3. #3
    Join Date
    May 2003
    Location
    Green County, Wisconsin
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    13,346

    Default

    Dave has done an excellent job of laying out the basics of how to go about planning this trip, but there are a couple myths in your post I think should probably be busted, and should ease your fears a bit.

    Quote Originally Posted by BraveNectarine View Post
    What if there's no city for miles upon miles and you think you're lost in the dark with no cell reception!?
    First, as Dave indicated, if you are looking at maps before and while you head out on the road, there is no reason you should ever end up in the dark in a spot where there isn't a city for "miles upon miles." First, even in the most remote parts of the country there aren't that many places where you'd go more than about 50 miles between cities. Along the interstates, even relatively small towns have plenty of services to cater to the thousands of people who drive those roads every day. Still, having said, again, if you're following maps (and not just blindly going where a GPS tells you to go) you should always know what is coming up next on the road you're on.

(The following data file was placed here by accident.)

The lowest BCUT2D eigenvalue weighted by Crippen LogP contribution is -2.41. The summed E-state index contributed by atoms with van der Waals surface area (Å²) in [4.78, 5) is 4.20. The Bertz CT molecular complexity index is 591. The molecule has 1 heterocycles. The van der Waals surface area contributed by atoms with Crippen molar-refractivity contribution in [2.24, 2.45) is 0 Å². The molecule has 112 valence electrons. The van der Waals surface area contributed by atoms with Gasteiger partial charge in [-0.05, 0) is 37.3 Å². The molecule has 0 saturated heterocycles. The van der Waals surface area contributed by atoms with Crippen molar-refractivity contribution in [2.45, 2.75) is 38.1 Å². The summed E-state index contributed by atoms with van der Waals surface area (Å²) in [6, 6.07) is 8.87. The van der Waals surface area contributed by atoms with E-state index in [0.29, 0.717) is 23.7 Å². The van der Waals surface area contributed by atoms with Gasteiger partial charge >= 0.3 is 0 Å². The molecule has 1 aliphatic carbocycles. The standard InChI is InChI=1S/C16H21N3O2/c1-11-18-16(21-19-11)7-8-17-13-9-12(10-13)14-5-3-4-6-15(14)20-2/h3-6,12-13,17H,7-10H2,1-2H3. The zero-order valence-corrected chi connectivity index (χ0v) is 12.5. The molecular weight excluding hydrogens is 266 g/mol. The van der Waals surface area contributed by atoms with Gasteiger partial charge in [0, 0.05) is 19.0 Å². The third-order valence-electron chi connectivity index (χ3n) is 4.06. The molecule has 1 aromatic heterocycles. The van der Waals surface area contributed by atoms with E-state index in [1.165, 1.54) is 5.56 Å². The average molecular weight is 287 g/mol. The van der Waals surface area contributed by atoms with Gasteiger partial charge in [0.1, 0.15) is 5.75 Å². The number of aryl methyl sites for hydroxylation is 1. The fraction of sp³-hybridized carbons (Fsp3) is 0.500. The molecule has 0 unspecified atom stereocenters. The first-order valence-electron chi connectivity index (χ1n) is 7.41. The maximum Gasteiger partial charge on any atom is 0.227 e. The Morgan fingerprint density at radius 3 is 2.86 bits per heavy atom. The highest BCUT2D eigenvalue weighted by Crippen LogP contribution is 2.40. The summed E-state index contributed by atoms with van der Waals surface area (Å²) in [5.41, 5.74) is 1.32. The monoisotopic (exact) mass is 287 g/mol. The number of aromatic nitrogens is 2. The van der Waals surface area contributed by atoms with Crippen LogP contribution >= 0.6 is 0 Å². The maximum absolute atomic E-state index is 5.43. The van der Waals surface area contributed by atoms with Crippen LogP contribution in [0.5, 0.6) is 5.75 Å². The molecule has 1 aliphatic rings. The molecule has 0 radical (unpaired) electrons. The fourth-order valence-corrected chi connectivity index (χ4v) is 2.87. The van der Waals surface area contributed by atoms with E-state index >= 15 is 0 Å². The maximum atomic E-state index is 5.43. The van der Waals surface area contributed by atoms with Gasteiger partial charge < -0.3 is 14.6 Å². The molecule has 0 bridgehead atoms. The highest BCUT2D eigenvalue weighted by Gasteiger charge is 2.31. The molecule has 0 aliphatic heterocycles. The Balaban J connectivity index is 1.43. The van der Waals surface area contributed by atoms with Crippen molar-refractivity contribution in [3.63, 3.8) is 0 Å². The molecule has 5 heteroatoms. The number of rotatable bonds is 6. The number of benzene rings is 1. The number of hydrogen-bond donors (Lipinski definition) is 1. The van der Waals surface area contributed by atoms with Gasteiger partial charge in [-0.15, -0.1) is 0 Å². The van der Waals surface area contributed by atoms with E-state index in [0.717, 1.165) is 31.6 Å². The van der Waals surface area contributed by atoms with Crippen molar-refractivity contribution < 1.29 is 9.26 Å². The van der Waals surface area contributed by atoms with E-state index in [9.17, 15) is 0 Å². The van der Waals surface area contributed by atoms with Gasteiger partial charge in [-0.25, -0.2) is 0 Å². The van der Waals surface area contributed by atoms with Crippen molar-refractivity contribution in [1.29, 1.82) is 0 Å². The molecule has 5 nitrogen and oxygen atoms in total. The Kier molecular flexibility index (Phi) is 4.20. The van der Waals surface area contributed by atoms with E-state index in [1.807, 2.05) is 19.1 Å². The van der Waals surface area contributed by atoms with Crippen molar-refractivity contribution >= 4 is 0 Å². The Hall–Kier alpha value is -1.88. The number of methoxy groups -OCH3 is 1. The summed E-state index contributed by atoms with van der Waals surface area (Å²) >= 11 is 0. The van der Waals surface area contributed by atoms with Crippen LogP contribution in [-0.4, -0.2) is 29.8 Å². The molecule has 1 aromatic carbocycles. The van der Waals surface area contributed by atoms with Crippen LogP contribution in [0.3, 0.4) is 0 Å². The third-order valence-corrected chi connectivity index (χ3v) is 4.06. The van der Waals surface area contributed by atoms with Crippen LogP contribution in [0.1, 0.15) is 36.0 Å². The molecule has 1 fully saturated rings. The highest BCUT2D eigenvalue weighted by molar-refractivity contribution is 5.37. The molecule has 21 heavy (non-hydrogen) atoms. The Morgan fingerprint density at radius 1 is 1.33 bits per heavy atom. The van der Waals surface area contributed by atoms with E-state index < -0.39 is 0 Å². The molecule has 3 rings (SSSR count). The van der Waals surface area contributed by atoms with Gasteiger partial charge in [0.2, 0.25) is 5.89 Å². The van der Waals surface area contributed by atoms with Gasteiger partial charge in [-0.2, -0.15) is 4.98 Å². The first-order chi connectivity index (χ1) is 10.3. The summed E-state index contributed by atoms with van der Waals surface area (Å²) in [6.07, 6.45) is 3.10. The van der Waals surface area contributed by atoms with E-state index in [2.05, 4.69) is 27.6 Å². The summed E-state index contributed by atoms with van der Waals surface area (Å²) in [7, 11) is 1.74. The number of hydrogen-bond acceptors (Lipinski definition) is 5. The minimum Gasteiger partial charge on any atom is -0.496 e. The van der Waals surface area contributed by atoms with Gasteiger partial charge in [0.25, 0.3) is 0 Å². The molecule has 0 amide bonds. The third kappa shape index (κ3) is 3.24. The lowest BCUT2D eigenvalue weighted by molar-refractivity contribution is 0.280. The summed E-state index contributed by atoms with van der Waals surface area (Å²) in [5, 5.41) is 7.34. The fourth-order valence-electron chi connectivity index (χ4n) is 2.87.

As far as cell reception goes, it's generally pretty good right along the interstates (data can be more spotty than voice), but keep in mind, for nearly 100 years people did roadtrips across this country when there were no such thing as cell phones, or when cell phones were quite rare and used by only a tiny minority of the population. When you're on the interstates, you're on a highway system that is being used by millions of people every day, and again, even in the most remote sections of those highways, you still have hundreds of people using those highways every single hour of every single day.

    Also, my Prius is what's transporting us. It ain't no Subaru.
    This is a pretty common myth that gets posted here, and really speaking to just how effective car companies have marketed the far more profitable trucks and suvs (to the point that Ford is even getting out of the car business to focus on them!). There is no point on this trip where 4 wheel drive would ever be needed, and Prius is a perfectly good vehicle for traveling cross country - a trip that thousands of other Prius owners have also taken.